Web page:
The debate over whether kids should go back to school this fall has, unfortunately, become heavily partisan. Many have criticized the Trump Administration for insisting, despite record COVID-19 surges in many areas, that all schools reopen and threatening to withhold funding if they don’t. Recent polling, too, shows that Democrats and Republicans have very different opinions on the future risks posed by COVID-19.
But reducing the dilemma to a binary decision of whether or not to re-enter schools is oversimplifying things. Underneath these general fights lies a long list of technical policy challenges that states can’t ignore—such as how to ensure that children and staff are safe, that schools have enough information to plan and make budgets, and that funds are distributed fairly when kids opt to attend school elsewhere. If school district and state leaders aren’t vigilant about finding some balance between all of these competing concerns, many kids are going to slip through the cracks this fall.
No One Schedule Will Be Optimal for Every School or District
Democrat or Republican, the paramount concern should always be keeping students and staff safe, and the reality is that many schools won’t be able to do that if they’re required to return to normal classroom schedules. That’s why localities should be allowed to dictate their own schedules—no standardized schedule mandated from a state or federal level will be optimal for every school district.
State policymakers need to accommodate these differences by relaxing instructional time requirements and giving school districts as much budget flexibility as possible.
There are simply too many variables: School space, local COVID-19 caseloads, available resources and staff, parent schedules, and more. The best solution is to allow each district to adopt a service model that’s most feasible for its unique circumstances. Some may be able to open classrooms full-time and maintain social distancing. Others will need to stagger out groups of students, and still, others will have to remain fully online. State policymakers need to accommodate these differences by relaxing instructional time requirements and giving school districts as much budget flexibility as possible.
As Kids Move, Education Dollars Should Follow
Another reality that must be addressed is that many kids are going to be disenrolling—at least temporarily— from their current schools to do what feels safe to them. That could mean attending state virtual schools, charter virtual schools, or to enroll in another school district. As kids move around, education dollars should follow them to their new schools.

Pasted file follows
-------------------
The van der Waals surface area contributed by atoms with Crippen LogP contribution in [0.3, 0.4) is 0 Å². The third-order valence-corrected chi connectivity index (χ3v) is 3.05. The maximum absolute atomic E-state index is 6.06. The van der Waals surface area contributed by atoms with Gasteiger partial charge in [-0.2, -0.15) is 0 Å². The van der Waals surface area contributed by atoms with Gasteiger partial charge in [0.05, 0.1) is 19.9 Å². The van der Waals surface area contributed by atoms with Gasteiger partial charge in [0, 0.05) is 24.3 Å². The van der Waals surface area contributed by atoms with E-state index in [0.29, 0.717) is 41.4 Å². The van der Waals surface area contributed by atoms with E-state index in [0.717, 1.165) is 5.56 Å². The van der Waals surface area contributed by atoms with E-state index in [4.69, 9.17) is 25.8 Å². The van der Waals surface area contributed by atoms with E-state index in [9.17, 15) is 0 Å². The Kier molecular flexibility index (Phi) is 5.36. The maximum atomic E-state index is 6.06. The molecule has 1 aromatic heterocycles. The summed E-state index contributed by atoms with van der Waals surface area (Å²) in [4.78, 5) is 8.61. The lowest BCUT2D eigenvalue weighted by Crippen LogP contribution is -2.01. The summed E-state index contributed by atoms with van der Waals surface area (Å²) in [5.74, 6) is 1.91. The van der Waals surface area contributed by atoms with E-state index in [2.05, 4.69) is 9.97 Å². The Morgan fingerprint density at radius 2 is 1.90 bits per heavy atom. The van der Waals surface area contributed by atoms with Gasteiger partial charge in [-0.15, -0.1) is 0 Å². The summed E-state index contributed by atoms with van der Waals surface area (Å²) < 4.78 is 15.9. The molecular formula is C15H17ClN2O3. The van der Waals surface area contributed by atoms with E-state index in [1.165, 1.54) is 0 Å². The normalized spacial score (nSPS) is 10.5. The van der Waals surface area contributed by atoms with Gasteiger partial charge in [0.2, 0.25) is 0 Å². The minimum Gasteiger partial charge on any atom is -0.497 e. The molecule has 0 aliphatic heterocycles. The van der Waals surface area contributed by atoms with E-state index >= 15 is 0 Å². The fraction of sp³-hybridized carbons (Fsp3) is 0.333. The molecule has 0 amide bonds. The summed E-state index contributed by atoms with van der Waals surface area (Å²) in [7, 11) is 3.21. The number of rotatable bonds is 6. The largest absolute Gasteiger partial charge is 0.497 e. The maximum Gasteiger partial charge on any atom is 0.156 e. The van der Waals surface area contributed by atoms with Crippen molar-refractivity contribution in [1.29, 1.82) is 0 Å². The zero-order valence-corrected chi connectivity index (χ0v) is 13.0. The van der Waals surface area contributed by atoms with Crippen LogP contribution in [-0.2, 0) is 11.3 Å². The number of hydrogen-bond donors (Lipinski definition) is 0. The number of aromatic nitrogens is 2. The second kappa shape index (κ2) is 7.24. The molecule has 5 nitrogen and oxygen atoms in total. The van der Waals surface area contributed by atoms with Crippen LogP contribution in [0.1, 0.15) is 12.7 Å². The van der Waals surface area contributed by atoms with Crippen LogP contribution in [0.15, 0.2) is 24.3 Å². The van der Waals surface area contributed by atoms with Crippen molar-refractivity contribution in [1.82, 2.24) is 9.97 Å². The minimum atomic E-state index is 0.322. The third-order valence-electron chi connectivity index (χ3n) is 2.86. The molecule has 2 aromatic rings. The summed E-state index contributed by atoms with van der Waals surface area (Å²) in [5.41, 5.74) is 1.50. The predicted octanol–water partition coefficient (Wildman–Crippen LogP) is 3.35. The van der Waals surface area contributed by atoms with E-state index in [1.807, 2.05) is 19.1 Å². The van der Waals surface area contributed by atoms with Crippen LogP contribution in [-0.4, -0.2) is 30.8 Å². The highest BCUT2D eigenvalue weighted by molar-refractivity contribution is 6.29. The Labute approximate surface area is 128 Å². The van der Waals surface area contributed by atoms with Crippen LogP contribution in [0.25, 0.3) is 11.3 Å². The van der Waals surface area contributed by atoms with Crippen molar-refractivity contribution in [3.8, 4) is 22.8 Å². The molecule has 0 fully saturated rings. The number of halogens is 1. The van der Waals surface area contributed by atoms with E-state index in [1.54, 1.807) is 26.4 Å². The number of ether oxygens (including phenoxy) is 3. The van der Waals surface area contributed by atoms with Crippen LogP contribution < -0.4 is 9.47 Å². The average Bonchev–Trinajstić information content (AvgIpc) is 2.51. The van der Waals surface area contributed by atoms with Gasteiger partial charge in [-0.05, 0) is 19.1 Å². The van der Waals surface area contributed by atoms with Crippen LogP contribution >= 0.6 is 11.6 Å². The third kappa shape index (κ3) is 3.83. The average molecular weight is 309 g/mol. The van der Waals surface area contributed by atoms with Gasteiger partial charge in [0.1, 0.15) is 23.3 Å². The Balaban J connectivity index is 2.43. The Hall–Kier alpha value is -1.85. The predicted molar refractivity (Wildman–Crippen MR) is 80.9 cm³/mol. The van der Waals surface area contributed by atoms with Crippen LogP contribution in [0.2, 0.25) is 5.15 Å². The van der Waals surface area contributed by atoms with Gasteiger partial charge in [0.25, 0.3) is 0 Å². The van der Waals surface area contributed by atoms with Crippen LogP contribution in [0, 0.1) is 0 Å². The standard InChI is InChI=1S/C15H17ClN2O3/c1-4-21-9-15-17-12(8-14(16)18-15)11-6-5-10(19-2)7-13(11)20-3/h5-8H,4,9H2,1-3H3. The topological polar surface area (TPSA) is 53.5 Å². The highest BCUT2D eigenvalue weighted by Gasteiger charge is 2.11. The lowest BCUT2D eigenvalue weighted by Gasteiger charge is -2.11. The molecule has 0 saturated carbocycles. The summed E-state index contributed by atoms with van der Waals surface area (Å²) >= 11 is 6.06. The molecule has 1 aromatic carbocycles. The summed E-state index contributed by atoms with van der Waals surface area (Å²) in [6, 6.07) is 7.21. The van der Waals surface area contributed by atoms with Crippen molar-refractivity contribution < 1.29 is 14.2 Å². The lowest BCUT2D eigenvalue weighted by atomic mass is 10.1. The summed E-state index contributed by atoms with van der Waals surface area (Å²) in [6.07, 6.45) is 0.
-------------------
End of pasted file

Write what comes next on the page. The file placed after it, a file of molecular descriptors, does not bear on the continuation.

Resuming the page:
Many school districts and states are understandably worried that temporary shocks to district enrollment figures could hurt their budgets. With these concerns, California Gov. Gavin Newsom recently issued an executive order that the state would fund schools based on previous-year attendance figures, and many other states are considering similar measures.
It’s inequitable to keep dollars in empty seats and to withhold them from schools that are seeing enrollment surges.
But if policymakers bury their heads in the sand this way and decide to fund school districts based on outdated student counts, any district, charter school, or state school that gains new students won’t be receiving the funds they need to effectively serve those kids. As disruptive as it is to have students shuffling around so suddenly, it’s inequitable to keep dollars in empty seats and to withhold them from schools that are seeing enrollment surges.
Families Need Quality Remote Learning Options
Finally, it’s more important than ever that families have good online education options. Often by no fault of their own, districts struggled to transition to a full-time virtual model this past spring when they were shut down. Policymakers need to ensure that the many existing virtual education providers aren’t left on the sidelines this fall.
States need to clear the way so that schools and districts can leverage established online providers for the benefit of all students—especially during this challenging time.
To some extent, most states have online options including virtual charters, state-run cyber schools and district-provided virtual courses. But, right now, there are so many state-level barriers these options are difficult even to access. For instance, Texas limits virtual charter schools to a specified number of providers. North Carolina caps the number of students allowed at their two virtual charter schools. And many states don’t allow for the existence of virtual charters at all. States need to clear the way so that schools and districts can leverage established online providers for the benefit of all students—especially during this challenging time.
The public school system wasn’t built to quickly respond to disruptions as dramatic as COVID-19. Even with policymakers and local leaders being as proactive as possible, this fall is going to be a challenge. State and local leaders need to resist the temptation to go into survival mode. Instead, they should push to empower families—because even during a crisis, every child deserves access to a quality education.